I am not, contrary to how it may seem at times, a leftist. I used to consider myself one some time ago, and I suppose on certain issues, such as foreign policy and immigration, I still am.
But the left’s moral logic, especially with regard to sexual issues, never appealed to me, much for the same reason most forms of libertarian economics don’t – it looks, smells, and often is extremely self-centered, and I wish I could say that without offending good-hearted libertarians who aren’t actually selfish at all.
There is a certain obessesion at times with double-standards and hypocrisy. In the debates over contraception and abortion, for example, these are the arguments I would hear over and over:
“Rich people can get abortions with no questions asked. But poor people get arrested. Abortion should be legal so that the poor have the same rights as the rich.”
“If men could get pregnant, abortion would be legal forever. Men get to plant their seeds and run off, but women have no choice but to raise the child. Abortion should be legal so that women can be as free as men.”
In both cases, the common denominator is – “why can’t I do it if they get to do it?” Rarely is it asked if what “they” are doing is inherently wrong. Instead the evil is that someone is doing something that someone else can’t do. Ask any pro-lifer and they will agree, rich people should not be allowed to have abortions. Many might also say, as I certainly do, that men should be bound by law to care for the children they help create.
Christianity and common sense make the rational appeal to us all not to whine because others are getting away with immorality, but to hold them to higher standards. If rich people are getting abortions and men are sexually promiscuous man-whores, rather than arguing that poor people and women should be able to do the same without censure or penalty, we should redouble our efforts to enforce legal and social restraints against the offending groups.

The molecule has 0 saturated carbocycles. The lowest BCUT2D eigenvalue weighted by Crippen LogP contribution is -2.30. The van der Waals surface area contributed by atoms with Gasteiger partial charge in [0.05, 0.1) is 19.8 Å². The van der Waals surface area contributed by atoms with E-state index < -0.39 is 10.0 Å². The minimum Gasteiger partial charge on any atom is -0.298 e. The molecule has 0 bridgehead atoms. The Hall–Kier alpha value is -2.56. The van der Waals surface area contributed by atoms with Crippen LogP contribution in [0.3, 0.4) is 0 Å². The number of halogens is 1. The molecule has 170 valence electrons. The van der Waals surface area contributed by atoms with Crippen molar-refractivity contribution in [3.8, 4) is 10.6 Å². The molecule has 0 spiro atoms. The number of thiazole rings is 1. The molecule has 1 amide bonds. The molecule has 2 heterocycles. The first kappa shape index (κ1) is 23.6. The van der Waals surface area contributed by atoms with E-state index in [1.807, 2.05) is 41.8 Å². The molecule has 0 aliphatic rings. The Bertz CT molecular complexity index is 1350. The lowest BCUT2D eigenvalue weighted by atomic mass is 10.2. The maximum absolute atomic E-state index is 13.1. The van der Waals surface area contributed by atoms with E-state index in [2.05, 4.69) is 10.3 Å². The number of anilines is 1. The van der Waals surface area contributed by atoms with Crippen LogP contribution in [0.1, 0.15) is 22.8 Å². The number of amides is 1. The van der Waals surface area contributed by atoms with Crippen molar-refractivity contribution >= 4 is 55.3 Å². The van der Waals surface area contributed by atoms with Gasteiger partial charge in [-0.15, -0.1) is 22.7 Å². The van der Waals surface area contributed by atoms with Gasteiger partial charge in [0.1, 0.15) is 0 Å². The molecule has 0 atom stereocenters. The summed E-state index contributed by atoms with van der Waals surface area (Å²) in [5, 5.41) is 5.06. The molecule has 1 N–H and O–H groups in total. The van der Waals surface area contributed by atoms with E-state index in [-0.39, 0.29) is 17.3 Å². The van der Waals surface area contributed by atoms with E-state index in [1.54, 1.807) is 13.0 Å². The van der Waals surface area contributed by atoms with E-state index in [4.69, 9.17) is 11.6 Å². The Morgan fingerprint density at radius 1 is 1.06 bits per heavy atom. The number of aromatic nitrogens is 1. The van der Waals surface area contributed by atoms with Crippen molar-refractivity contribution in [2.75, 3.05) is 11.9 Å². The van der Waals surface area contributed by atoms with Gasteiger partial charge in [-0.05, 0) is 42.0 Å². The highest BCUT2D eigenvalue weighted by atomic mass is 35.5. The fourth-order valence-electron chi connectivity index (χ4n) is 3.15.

Had the feminists and other radicals insisted on holding men accountable for their actions instead of seeking to relieve women of all accountability, they would have found many more allies on the conservative side of the spectrum. But that isn’t what many of them were interested in to begin with. The double-standard approach to morality is a way of making a lot of noise and smoke without ever taking a serious position on the issue itself.
Few want the notoriety of intellectuals such as Peter Singer, who argues infanticide is acceptable as an extension of abortion rights and fits it neatly into his Godless utilitarian schema. Deplore him we may, and probably must, but I do respect his logical consistency and honesty. It’s more than we typically get from abortion advocates.
We must continue to press the sensitive areas that make the pro-abortionists squirm – to show the bloody images of aborted children, to act as the real “pro-choice” movement by informing women of ALL their options, and also to neutralize this infantile double-standard logic by actually becoming more vocal in holding those who often do get away with evading responsibilities to account.
The message I think we need to drive home a little harder is this: outlwaing abortion is not about “controlling women’s bodies”, but holding both parents to the strictest account for the welfare of their children. It is not a women’s issue, it is a parental issue. In refusing women “the right to choose”, we must also refuse all men “the right to run” from their obligations. That way we really do bring about a measure of equality and consistency, but in the right direction.